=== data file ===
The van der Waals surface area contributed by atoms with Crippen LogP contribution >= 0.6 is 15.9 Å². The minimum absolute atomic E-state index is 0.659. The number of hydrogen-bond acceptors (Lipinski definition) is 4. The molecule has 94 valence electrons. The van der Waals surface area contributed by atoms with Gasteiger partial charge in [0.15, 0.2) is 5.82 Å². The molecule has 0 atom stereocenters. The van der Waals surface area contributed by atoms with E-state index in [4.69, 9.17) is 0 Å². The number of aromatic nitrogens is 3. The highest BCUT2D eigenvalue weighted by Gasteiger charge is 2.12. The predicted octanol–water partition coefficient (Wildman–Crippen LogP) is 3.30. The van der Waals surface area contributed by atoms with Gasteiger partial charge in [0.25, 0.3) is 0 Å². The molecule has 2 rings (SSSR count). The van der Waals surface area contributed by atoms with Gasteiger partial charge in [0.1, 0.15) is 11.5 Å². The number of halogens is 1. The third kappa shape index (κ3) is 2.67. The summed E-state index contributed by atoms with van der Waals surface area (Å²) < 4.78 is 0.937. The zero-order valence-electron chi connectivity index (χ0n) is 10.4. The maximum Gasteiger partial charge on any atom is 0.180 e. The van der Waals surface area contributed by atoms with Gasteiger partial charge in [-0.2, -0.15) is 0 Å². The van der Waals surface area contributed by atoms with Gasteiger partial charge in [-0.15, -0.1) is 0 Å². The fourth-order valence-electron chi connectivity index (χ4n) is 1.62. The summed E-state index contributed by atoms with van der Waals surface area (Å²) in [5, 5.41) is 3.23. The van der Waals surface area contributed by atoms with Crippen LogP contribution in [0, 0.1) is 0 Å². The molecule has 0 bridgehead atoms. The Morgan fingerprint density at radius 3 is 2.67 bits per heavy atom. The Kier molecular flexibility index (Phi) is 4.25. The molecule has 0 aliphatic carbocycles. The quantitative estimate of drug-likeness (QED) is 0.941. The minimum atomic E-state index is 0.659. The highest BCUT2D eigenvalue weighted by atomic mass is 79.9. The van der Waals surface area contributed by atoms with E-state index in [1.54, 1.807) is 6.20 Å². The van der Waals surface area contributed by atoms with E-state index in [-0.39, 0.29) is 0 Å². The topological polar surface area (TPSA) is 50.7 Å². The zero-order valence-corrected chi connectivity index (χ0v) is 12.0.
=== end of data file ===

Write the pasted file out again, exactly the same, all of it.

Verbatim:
The van der Waals surface area contributed by atoms with Crippen LogP contribution >= 0.6 is 15.9 Å². The minimum absolute atomic E-state index is 0.659. The number of hydrogen-bond acceptors (Lipinski definition) is 4. The molecule has 94 valence electrons. The van der Waals surface area contributed by atoms with Gasteiger partial charge in [0.15, 0.2) is 5.82 Å². The molecule has 0 atom stereocenters. The van der Waals surface area contributed by atoms with E-state index in [4.69, 9.17) is 0 Å². The number of aromatic nitrogens is 3. The highest BCUT2D eigenvalue weighted by Gasteiger charge is 2.12. The predicted octanol–water partition coefficient (Wildman–Crippen LogP) is 3.30. The van der Waals surface area contributed by atoms with Gasteiger partial charge in [0.25, 0.3) is 0 Å². The molecule has 2 rings (SSSR count). The van der Waals surface area contributed by atoms with Gasteiger partial charge in [0.1, 0.15) is 11.5 Å². The number of halogens is 1. The third kappa shape index (κ3) is 2.67. The summed E-state index contributed by atoms with van der Waals surface area (Å²) < 4.78 is 0.937. The zero-order valence-electron chi connectivity index (χ0n) is 10.4. The maximum Gasteiger partial charge on any atom is 0.180 e. The van der Waals surface area contributed by atoms with Gasteiger partial charge in [-0.2, -0.15) is 0 Å². The van der Waals surface area contributed by atoms with Gasteiger partial charge in [-0.15, -0.1) is 0 Å². The fourth-order valence-electron chi connectivity index (χ4n) is 1.62. The summed E-state index contributed by atoms with van der Waals surface area (Å²) in [5, 5.41) is 3.23. The van der Waals surface area contributed by atoms with Crippen LogP contribution in [0, 0.1) is 0 Å². The molecule has 0 bridgehead atoms. The Morgan fingerprint density at radius 3 is 2.67 bits per heavy atom. The Kier molecular flexibility index (Phi) is 4.25. The molecule has 0 aliphatic carbocycles. The quantitative estimate of drug-likeness (QED) is 0.941. The minimum atomic E-state index is 0.659. The highest BCUT2D eigenvalue weighted by atomic mass is 79.9. The van der Waals surface area contributed by atoms with E-state index in [1.54, 1.807) is 6.20 Å². The van der Waals surface area contributed by atoms with E-state index in [-0.39, 0.29) is 0 Å². The topological polar surface area (TPSA) is 50.7 Å². The zero-order valence-corrected chi connectivity index (χ0v) is 12.0.